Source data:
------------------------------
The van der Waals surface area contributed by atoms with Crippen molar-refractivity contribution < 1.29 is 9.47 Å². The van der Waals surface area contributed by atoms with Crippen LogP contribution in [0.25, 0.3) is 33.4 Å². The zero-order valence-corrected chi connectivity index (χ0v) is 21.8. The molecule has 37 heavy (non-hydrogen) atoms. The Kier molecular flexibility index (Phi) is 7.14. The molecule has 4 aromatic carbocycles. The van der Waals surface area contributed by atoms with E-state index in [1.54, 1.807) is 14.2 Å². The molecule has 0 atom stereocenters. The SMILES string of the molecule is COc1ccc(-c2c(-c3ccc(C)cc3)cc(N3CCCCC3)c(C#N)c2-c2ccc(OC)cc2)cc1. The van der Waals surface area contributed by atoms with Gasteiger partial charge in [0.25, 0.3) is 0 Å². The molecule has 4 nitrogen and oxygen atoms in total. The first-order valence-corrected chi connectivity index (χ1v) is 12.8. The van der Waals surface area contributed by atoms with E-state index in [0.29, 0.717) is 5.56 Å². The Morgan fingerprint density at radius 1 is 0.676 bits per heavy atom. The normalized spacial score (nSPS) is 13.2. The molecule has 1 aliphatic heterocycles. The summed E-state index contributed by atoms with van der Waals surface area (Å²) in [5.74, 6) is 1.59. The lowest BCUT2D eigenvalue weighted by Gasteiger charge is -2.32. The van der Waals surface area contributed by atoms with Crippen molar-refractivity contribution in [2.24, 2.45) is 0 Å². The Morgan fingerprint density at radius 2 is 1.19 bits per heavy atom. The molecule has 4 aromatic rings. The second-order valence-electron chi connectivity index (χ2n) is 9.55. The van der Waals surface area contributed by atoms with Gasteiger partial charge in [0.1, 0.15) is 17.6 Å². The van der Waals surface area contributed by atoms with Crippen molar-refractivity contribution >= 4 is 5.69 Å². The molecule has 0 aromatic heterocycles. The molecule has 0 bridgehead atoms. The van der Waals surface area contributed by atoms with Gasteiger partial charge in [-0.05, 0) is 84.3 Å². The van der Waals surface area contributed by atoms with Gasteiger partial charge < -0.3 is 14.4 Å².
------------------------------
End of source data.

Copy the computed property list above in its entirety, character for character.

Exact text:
The van der Waals surface area contributed by atoms with Crippen molar-refractivity contribution < 1.29 is 9.47 Å². The van der Waals surface area contributed by atoms with Crippen LogP contribution in [0.25, 0.3) is 33.4 Å². The zero-order valence-corrected chi connectivity index (χ0v) is 21.8. The molecule has 37 heavy (non-hydrogen) atoms. The Kier molecular flexibility index (Phi) is 7.14. The molecule has 4 aromatic carbocycles. The van der Waals surface area contributed by atoms with E-state index in [1.54, 1.807) is 14.2 Å². The molecule has 0 atom stereocenters. The SMILES string of the molecule is COc1ccc(-c2c(-c3ccc(C)cc3)cc(N3CCCCC3)c(C#N)c2-c2ccc(OC)cc2)cc1. The van der Waals surface area contributed by atoms with Gasteiger partial charge in [0.25, 0.3) is 0 Å². The molecule has 4 nitrogen and oxygen atoms in total. The first-order valence-corrected chi connectivity index (χ1v) is 12.8. The van der Waals surface area contributed by atoms with E-state index in [0.29, 0.717) is 5.56 Å². The Morgan fingerprint density at radius 1 is 0.676 bits per heavy atom. The normalized spacial score (nSPS) is 13.2. The molecule has 1 aliphatic heterocycles. The summed E-state index contributed by atoms with van der Waals surface area (Å²) in [5.74, 6) is 1.59. The lowest BCUT2D eigenvalue weighted by Gasteiger charge is -2.32. The van der Waals surface area contributed by atoms with Crippen molar-refractivity contribution in [2.24, 2.45) is 0 Å². The Morgan fingerprint density at radius 2 is 1.19 bits per heavy atom. The molecule has 4 aromatic rings. The second-order valence-electron chi connectivity index (χ2n) is 9.55. The van der Waals surface area contributed by atoms with Gasteiger partial charge in [0.1, 0.15) is 17.6 Å². The van der Waals surface area contributed by atoms with Crippen molar-refractivity contribution >= 4 is 5.69 Å². The molecule has 0 aromatic heterocycles. The molecule has 0 bridgehead atoms. The van der Waals surface area contributed by atoms with Gasteiger partial charge in [-0.05, 0) is 84.3 Å². The van der Waals surface area contributed by atoms with Gasteiger partial charge < -0.3 is 14.4 Å².